University of Texas at Arlington’s Collaborative Laboratories for Environmental Analysis and Remediation (C.L.E.A.R.) and Apache Corp. have extended their partnership to study surface and groundwater quality in the Alpine High region of west Texas, according to a university news release.
In order to all for the augmentation of baseline surface and groundwater quality data, and to support ongoing water quality monitoring efforts in Texas’ southern Reeves County, the study has been extended for an additional year.
According to the release, the monitoring parameters target thousands of organic, inorganic and biological elements that can be found in water.
“Throughout the exploration and early stages of development in Alpine High, Apache has taken proactive steps to protect the land, water and wildlife resources of the area,” Castlen Kennedy, vice president of Public Affairs for Apache, said in the release. “Our partnership with C.L.E.A.R. provides valuable data that helps ensure Alpine High is developed safely and responsibly.”
Zacariah Hildenbrand, scientific contributor to C.L.E.A.R, added that for those who enjoy West Texas’ natural beauty, “This is great news.” He said it’s important to monitor environmental quality in the region, something he says the partnership has “empowered” the groups to do.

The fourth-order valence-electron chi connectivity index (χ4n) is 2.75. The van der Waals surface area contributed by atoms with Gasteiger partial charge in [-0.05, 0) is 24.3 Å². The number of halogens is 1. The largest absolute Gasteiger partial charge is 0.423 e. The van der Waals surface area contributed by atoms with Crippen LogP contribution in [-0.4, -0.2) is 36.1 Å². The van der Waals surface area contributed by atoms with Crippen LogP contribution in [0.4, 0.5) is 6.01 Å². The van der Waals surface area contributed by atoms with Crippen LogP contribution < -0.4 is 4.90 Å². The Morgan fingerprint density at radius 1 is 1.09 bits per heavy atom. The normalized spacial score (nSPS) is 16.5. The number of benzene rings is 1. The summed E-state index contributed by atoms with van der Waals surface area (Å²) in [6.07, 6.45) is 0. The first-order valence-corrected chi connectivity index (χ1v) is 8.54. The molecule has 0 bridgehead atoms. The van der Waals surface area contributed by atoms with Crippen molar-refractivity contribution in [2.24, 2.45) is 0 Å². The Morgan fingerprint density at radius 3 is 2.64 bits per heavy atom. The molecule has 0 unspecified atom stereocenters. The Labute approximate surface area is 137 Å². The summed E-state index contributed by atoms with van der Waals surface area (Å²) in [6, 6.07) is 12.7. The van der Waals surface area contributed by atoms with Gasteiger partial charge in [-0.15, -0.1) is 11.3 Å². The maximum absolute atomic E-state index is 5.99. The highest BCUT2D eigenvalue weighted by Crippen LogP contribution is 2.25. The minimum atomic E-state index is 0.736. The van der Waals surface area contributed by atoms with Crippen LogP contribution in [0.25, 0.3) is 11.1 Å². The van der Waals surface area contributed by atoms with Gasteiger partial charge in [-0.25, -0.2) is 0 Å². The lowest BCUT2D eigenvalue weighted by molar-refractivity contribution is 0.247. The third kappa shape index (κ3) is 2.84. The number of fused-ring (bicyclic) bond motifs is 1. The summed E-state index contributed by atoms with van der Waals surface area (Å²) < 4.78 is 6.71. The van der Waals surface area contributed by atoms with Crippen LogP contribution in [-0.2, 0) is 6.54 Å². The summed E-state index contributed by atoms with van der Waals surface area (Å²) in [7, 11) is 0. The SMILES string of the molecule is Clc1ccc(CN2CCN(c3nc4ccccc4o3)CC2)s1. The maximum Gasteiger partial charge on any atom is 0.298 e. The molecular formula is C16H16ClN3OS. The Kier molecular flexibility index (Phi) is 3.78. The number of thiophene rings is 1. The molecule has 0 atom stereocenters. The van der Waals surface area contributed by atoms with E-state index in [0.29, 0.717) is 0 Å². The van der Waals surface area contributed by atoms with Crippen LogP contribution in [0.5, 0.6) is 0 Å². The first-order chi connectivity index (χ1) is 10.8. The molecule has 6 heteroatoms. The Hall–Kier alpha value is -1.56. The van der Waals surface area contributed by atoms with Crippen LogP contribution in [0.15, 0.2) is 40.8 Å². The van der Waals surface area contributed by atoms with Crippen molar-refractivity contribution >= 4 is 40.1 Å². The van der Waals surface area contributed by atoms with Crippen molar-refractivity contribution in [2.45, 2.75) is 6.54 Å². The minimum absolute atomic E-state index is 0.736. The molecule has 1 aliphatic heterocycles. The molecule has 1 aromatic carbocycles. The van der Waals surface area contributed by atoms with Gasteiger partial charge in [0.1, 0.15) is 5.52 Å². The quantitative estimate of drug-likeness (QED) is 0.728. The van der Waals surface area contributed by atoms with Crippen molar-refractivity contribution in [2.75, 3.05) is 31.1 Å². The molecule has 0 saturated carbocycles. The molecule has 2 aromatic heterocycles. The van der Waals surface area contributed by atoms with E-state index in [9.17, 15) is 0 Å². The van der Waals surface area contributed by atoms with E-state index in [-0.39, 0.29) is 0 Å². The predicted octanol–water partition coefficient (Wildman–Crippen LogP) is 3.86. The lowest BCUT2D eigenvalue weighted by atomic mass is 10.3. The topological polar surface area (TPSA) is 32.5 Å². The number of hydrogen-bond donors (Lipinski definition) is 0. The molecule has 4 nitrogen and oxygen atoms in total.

According to the release, the duos partnership also provides additional support for a separate research project, which works to evaluate stimulation additives in an effort to help optimize efficiency in the completion of oil and gas wells.
The pair of organizations are evaluating the effectiveness of environmentally friendly well stimulation additives and any efficiencies that oil and gas well completions may gain from using such additives.
Kevin Schug, associate dean of UTA’s College of Science and director of C.L.E.A.R., said the study’s objective is “to demonstrate that environmentally-responsible additives can be effectively used in the well stimulation process.”
“This is an exceptional opportunity to work in collaboration with oil and gas industry experts to expand knowledge regarding the down-hole performance and stability of stimulation additives used in modern well completions,” Schug said.
For more information, please visit http://clear.uta.edu.